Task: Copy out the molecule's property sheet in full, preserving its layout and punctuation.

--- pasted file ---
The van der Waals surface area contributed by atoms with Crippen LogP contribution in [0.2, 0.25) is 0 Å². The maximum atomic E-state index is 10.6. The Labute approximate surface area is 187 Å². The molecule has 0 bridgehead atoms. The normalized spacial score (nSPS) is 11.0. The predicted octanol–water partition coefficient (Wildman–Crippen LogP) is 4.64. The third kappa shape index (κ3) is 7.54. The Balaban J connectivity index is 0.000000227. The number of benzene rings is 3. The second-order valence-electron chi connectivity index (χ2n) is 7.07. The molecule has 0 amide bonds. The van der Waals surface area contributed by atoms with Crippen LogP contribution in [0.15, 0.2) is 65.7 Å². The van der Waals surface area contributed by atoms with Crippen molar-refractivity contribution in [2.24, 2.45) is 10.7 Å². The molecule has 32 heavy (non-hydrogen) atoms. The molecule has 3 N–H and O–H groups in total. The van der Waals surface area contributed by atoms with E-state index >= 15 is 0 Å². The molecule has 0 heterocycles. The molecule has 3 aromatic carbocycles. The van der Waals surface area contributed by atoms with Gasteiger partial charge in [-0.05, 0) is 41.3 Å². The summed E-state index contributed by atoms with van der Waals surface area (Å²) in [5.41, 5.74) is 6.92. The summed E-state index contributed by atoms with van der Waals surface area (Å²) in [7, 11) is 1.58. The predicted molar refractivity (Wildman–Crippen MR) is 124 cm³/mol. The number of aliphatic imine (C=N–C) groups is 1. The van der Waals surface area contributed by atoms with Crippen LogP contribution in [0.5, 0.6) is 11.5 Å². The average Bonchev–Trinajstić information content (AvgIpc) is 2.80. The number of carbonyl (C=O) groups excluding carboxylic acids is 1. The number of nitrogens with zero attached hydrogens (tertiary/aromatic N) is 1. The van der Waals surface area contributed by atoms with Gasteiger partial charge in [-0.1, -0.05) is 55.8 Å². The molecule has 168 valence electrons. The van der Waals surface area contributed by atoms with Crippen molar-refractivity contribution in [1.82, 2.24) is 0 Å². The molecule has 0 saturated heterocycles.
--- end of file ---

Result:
The van der Waals surface area contributed by atoms with Crippen LogP contribution in [0.2, 0.25) is 0 Å². The maximum atomic E-state index is 10.6. The Labute approximate surface area is 187 Å². The molecule has 0 bridgehead atoms. The normalized spacial score (nSPS) is 11.0. The predicted octanol–water partition coefficient (Wildman–Crippen LogP) is 4.64. The third kappa shape index (κ3) is 7.54. The Balaban J connectivity index is 0.000000227. The number of benzene rings is 3. The second-order valence-electron chi connectivity index (χ2n) is 7.07. The molecule has 0 amide bonds. The van der Waals surface area contributed by atoms with Crippen LogP contribution in [0.15, 0.2) is 65.7 Å². The van der Waals surface area contributed by atoms with Crippen molar-refractivity contribution in [2.24, 2.45) is 10.7 Å². The molecule has 32 heavy (non-hydrogen) atoms. The molecule has 3 N–H and O–H groups in total. The van der Waals surface area contributed by atoms with E-state index >= 15 is 0 Å². The molecule has 0 heterocycles. The molecule has 3 aromatic carbocycles. The van der Waals surface area contributed by atoms with Gasteiger partial charge in [-0.05, 0) is 41.3 Å². The summed E-state index contributed by atoms with van der Waals surface area (Å²) in [5.41, 5.74) is 6.92. The summed E-state index contributed by atoms with van der Waals surface area (Å²) in [7, 11) is 1.58. The predicted molar refractivity (Wildman–Crippen MR) is 124 cm³/mol. The number of aliphatic imine (C=N–C) groups is 1. The van der Waals surface area contributed by atoms with Crippen LogP contribution in [0.5, 0.6) is 11.5 Å². The average Bonchev–Trinajstić information content (AvgIpc) is 2.80. The number of carbonyl (C=O) groups excluding carboxylic acids is 1. The number of nitrogens with zero attached hydrogens (tertiary/aromatic N) is 1. The van der Waals surface area contributed by atoms with Gasteiger partial charge in [-0.1, -0.05) is 55.8 Å². The molecule has 168 valence electrons. The van der Waals surface area contributed by atoms with Crippen molar-refractivity contribution in [1.82, 2.24) is 0 Å². The molecule has 0 saturated heterocycles.